I’m sure there’s more than one popular meme on “Metrics, Metrics Everywhere” – because – that’s what we get from most observability platforms: a lot of metrics!
The same is true with Dynatrace. You get metrics captured by OneAgent, through the various extension options or those pushed to the Metrics Ingest API. And while it’s great to have metrics that fill our dashboards, evaluate our Service Level Objectives (SLOs), are used for baselining and anomaly detection, or used to detect root causes of problems there are a couple of questions that keep coming up in our community:
- Can I convert a metric to a different unit?
- Can I get the sum of multiple metrics split by a common dimension?
- Can I get the rate of two metrics to simplify SLO definitions?
Metric expressions answer those, and other, questions we keep hearing. But what are metric expressions? How do they work? What are some examples that we can use to learn how to use them?
At a recent internal Dev2Dev meeting I saw Philipp Stadler, Senior Software Engineer at Dynatrace, answering all those questions in one of his presentations. He explained the concepts of metrics, how they are managed in Dynatrace, how you can slice and dice the data through metrics expressions, and how everything works internally.
As I consider the information presented by Philipp so valuable for our global community I asked him to record the following video tutorial with me which you can also watch on YouTube or Dynatrace University. If you don’t have Dynatrace just sign up for a Dynatrace trial and try the same examples:
While all the information is available in the video let me quickly walk you through my biggest lessons learned, in the hope this will also help you better understand how you can leverage metrics expression in your day2day life with Dynatrace:
What is a metric made of?
While many of us may have a good understanding of what a metric is and what it’s made of, I really liked the way Philipp walked us through a simple real-life scenario of a metric capturing room temperature in different offices. In his example he used the Dynatrace metric ingest protocol and explained that a metric value is always a compound of a metric key, dimension, value, and timestamp:
Now we know what a metric is made of and how the individual metric data points can be defined with multiple dimensions and for a certain timestamp, the question is: How can we select specific metrics, aggregations, and dimensions?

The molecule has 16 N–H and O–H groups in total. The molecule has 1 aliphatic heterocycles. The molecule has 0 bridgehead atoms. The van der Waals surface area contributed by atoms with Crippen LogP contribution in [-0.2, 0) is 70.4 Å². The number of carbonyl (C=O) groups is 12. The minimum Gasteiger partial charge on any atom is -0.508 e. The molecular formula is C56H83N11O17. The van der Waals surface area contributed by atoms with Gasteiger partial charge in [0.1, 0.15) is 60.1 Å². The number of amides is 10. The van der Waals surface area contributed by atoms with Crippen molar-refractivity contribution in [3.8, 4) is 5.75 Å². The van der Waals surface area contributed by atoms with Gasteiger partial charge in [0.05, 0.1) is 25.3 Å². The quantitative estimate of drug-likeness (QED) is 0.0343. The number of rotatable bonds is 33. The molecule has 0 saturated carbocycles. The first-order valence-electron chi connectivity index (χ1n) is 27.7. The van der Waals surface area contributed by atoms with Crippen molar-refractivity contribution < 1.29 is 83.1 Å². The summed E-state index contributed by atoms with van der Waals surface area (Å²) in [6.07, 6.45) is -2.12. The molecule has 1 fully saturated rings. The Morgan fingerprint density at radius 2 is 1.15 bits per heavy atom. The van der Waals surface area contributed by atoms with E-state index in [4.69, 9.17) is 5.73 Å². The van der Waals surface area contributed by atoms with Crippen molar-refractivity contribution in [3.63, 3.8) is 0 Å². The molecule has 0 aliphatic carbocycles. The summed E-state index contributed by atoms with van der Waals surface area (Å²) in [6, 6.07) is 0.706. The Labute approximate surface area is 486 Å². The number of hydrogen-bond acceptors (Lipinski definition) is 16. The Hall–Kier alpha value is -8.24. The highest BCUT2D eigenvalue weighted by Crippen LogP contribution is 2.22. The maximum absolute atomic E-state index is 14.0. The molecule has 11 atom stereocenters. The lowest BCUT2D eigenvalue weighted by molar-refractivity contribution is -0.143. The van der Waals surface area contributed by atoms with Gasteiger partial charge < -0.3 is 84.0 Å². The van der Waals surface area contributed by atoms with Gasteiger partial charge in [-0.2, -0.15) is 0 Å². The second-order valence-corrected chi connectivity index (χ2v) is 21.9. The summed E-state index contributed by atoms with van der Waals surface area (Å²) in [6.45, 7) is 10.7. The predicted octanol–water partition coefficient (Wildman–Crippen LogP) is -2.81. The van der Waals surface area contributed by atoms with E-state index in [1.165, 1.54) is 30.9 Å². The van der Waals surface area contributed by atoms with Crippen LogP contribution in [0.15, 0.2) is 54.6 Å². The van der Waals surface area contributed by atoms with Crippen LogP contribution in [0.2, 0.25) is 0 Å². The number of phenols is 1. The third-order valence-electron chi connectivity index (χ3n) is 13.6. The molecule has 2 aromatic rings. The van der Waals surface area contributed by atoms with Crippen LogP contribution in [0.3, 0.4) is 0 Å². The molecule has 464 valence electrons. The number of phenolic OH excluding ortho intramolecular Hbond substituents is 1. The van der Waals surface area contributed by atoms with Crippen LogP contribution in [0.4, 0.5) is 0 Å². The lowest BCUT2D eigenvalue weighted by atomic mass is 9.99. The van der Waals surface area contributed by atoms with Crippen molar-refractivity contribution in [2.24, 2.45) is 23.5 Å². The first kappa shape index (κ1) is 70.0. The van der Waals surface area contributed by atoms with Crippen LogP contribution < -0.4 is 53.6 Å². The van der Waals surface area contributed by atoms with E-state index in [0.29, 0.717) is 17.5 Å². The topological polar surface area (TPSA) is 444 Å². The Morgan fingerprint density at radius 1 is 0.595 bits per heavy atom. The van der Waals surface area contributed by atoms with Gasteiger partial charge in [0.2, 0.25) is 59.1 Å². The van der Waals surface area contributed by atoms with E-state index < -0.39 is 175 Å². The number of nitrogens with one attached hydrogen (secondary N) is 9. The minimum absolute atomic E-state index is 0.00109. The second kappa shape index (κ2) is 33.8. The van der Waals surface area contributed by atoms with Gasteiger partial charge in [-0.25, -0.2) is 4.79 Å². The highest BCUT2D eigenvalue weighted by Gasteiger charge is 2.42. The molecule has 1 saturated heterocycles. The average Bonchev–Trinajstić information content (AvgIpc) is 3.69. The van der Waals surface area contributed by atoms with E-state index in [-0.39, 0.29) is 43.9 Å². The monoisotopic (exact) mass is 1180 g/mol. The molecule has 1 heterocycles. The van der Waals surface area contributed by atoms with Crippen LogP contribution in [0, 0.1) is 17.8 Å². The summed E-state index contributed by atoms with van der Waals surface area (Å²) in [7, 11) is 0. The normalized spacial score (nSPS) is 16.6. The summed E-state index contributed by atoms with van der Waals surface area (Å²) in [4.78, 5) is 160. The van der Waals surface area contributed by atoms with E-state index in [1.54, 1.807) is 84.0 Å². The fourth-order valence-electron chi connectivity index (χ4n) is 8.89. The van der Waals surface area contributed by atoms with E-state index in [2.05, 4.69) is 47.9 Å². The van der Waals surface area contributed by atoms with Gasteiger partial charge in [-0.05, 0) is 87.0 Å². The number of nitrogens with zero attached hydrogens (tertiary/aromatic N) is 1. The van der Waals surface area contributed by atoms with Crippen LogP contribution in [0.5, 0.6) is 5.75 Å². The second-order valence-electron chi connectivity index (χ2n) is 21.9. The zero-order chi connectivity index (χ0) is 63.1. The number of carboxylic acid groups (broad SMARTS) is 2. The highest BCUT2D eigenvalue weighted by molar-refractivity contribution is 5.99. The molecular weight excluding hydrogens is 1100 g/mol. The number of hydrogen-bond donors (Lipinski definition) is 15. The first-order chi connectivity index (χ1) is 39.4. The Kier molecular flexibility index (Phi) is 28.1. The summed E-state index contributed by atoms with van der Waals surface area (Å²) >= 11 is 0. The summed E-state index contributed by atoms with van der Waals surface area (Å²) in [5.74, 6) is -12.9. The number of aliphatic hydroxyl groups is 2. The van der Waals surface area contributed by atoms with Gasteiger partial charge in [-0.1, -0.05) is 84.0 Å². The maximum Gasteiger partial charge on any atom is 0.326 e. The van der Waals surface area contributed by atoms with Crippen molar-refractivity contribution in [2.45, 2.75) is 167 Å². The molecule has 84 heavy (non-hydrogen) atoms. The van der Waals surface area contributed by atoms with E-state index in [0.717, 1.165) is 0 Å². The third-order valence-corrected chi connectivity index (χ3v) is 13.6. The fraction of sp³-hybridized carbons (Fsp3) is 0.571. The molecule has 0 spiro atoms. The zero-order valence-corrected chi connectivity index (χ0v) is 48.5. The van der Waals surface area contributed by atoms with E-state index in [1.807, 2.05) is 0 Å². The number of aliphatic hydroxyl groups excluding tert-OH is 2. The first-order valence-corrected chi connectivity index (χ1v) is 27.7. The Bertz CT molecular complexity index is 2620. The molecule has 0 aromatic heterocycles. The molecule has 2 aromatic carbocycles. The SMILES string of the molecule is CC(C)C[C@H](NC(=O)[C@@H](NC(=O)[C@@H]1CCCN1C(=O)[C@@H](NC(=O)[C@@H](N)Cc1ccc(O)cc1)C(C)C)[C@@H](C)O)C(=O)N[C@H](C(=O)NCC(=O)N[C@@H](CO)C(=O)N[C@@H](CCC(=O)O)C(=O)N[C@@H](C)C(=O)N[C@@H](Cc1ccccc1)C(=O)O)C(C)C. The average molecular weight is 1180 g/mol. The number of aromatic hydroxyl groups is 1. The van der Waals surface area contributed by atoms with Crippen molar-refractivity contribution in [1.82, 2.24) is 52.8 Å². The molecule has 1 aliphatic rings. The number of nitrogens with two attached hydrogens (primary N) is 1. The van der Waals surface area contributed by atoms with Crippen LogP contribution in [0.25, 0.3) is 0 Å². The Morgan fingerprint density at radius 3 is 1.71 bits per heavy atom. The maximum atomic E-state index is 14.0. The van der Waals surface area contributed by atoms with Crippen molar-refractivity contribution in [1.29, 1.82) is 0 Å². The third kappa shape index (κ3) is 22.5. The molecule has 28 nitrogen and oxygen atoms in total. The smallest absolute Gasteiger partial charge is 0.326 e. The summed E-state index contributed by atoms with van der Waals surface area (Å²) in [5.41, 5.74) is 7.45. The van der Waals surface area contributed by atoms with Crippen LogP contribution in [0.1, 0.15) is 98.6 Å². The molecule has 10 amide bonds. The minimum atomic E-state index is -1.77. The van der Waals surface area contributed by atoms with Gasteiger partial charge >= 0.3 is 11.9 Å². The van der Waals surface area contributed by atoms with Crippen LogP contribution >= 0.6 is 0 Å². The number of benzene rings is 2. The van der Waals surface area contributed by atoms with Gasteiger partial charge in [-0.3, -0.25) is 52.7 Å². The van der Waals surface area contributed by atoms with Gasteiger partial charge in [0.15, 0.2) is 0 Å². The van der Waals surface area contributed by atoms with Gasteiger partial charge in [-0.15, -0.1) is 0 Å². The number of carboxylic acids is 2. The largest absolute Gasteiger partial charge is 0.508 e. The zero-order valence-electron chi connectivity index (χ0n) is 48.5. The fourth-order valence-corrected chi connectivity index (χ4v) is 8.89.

What is a metric selector?
The metric selector is there to select what values we want to query for a metric. Philipp built on his temperature example and showed what is returned when specifying metric key, operator, and dimension as part of a metric selector:
The example above just covers the very basics. I suggest you look into the metric selector documentation where you see all available transformations (e.g: aggregation, filters, merge, split, rate …)
From metric selector to metric expressions
While the metric selector is already powerful on individual metrics, metric expressions give you the option to derive new metric results from existing metrics. Here are three examples Philipp brought up that are available through metric expressions:
- Calculate the number of inactive users by subtracting active from users total
- Convert revenue from USD ($) to PLN (zł)
- Invert the percentage in builtin:host.cpu.idle to get a CPU utilization percentage
This is possible with metrics expressions. In his live demo Philipp walked us through several examples like converting Celsius to Fahrenheit or calculating transaction rate metrics:
Make sure you watch the live demo and see for yourself how powerful metrics expressions are.
Where to start?
A great way to start is the Data Explorer. It provides a code tab where you can use the smart text field to guide you through creating your metric expressions. In his demo, Philipp used the data explorer to create a metric expression and then use that expression to query the data through the Dynatrace Metrics API v2.
There is so much more Philipp demoed in the 30 minutes tutorial, so be sure to watch it on our YouTube channel or through Dynatrace University. If you don’t have Dynatrace simply sign up for a Dynatrace trial and try those examples yourself.
And, there’s more to come! Soon, we will be digging deeper into all the filter options as they are very powerful to query metric data based on data conditions. Stay tuned!
A special thanks to Philipp who didn’t shy away from my request to show his work in a video tutorial. I encourage other Dynatracer’s or community members to show what they love about Dynatrace. Sharing how you think Dynatrace makes working with data easier will benefit our global community.